We’ve been taking a look back at the progress in medical research for pediatrics which occurred last year (2015). So far we’ve mentioned: Peanut allergies, new autism genes, strep throat guidelines and the FDAs removal of ear drops.
In this post we will finish the highlights of new research in pediatric medicine by covering the remaining selected issues: ADHD, immunizations and bronchiolitis.
Highlights Of 2015 Advances – continued
FDA Okays Once-Daily Dyanavel XR for ADHD in Children
There is no question that children with true-diagnosed ADHD respond and benefit from medication as one of the treatment modalities for their condition.
The problem has been that the ‘half-life’ of most medicines has made it impossible to avoid taking a dose while at school – creating, as you can imagine, even more issues for the child to deal with. Additionally, some current medications aren’t approved by the FDA for use in children below 12 years old.
In October, the FDA approved the amphetamine Dyanavel XR as a once-daily extended-release oral liquid, for the treatment of attention-deficit/hyperactivity disorder (ADHD) in children aged 6 years and older.
It cannot however be used by all children, specifically children and adolescents with structural abnormalities of their hearts and other serious heart problems. Those children shouldn’t take stimulant medication of any kind as sudden death has been associated.
For those children without such significant cardiac problems the rapid onset of clinical effect (1 hour) and persistence through 13 hours is plenty to make it useful for school-aged children.
The most common adverse reactions reported, occuring in 2% or more of patients on Dyanavel XR, were: epistaxis (nose bleed), allergic rhinitis (runny nose) and upper abdominal pain (stomach ache).
Vaccines in the News, Again
The professional organization for pediatricians around the world, the AAP, regularly issues recommendations about immunizations every time some new research proves something new; however, they usually only involve children.
This past fall, however, they expanded their target group a bit further with a policy statement covering a non-pediatric population calling for mandatory influenza vaccines for all school teachers and all healthcare professionals.
“Employees of health care institutions have an ethical and professional obligation to act in the best interest of their patients’ health. For the prevention and control of influenza, we must continue to put the health and safety of the patient first,” a spokesperson for the AAP said in a news release.
Additional review by Europeans and Scandinavians
Additionally, the European Medicines Agency undertook a safety review of a common group of vaccines in July to delineate some possible side-effects which had been reported with the HPV (human papillomavirus vaccine): Complex regional pain syndrome and postural orthostatic tachycardia syndrome.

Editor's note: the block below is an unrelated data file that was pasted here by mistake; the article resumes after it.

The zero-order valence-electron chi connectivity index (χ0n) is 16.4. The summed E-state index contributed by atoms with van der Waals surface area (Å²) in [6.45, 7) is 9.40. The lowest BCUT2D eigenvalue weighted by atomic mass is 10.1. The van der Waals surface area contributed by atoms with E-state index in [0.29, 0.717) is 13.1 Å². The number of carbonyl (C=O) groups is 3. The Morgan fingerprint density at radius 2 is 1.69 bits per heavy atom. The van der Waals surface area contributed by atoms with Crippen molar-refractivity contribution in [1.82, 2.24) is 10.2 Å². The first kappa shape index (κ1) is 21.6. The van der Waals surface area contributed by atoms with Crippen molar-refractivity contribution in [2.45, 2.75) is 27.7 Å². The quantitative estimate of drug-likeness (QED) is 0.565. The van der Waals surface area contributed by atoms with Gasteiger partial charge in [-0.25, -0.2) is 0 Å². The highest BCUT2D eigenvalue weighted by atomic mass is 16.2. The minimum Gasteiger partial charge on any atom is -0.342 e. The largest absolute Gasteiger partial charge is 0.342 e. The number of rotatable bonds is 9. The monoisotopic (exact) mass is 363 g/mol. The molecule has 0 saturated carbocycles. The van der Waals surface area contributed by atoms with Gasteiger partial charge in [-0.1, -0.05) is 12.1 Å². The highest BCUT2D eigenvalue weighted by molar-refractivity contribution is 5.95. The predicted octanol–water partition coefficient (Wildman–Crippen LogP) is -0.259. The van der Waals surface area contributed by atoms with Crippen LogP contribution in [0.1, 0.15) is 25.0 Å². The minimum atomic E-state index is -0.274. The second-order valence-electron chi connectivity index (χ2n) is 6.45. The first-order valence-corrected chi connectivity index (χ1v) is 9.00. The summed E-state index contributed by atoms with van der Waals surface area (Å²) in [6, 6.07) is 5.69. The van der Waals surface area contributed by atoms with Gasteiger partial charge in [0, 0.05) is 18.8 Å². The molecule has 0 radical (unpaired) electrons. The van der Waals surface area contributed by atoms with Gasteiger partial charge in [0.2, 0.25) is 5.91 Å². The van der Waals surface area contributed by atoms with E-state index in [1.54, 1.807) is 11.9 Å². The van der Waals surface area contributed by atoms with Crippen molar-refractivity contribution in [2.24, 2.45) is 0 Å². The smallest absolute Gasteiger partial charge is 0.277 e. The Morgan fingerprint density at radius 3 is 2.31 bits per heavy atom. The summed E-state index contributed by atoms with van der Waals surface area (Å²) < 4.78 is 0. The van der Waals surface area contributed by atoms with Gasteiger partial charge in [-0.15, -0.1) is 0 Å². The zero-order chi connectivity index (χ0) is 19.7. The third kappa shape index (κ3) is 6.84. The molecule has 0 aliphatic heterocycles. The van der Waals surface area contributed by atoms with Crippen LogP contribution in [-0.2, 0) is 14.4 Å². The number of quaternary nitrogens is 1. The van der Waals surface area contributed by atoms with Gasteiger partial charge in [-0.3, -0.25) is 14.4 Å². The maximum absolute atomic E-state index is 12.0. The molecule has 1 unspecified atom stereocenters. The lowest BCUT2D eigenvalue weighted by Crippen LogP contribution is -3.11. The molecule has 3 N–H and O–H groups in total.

In early November, after a thorough review of all research, the agency concluded that the vaccines were safe and that there was no causal link between the vaccines and complex regional pain syndrome or postural orthostatic tachycardia syndrome. The syndromes in those adolescents vaccinated were occurring at the same rates expected in non-vaccinated teens.
Nonetheless, public disagreement exists in Spain and the Danish government announced its own independent investigation.
US physician survey
In the US, the discussion around vaccine safety also continued. An ad hoc poll taken among readers of an on-line medical magazine showed that 83% of those responding to the survey guessed that about 1% or more of parents refused one or more infant vaccines. Twenty percent of responders guessed that more than 5% refused vaccines.
Along with that, up to 21% of responders reported that they dealt with the refusal and the complications caused by having unvaccinated children in their waiting rooms by “always or often” dismissing families from their practice. That practice is contrary to existing AAP guidelines.
Hypertonic Saline Effective for Infants With Bronchiolitis
The most frequent lower respiratory tract infection in children under 2 years of age is acute bronchiolitis (bron.khee.oh.lie.tuss) – not to be confused with bronchitis (bron.kye.tuss) seen in older children and adults. It is also the leading cause of hospitalization in that age group.
It can be caused by any number of viruses so the standard of care is still “supportive.”
There have been several randomized controlled trials of nebulized hypertonic saline (misty salt water) whose results differ slightly depending upon study population.
Last year an extensive review was done of all existing studies and it was revealed that giving the infants nebulized hypertonic saline: reduced length of stay in inpatients, improved posttreatment clinical severity scores in inpatients and reduced risk for hospitalization in outpatients.
2 Posts in This Series
- ADHD - Bronchiolitis – 8 Jan 2016
- Peanuts - Ear Drops – 4 Jan 2016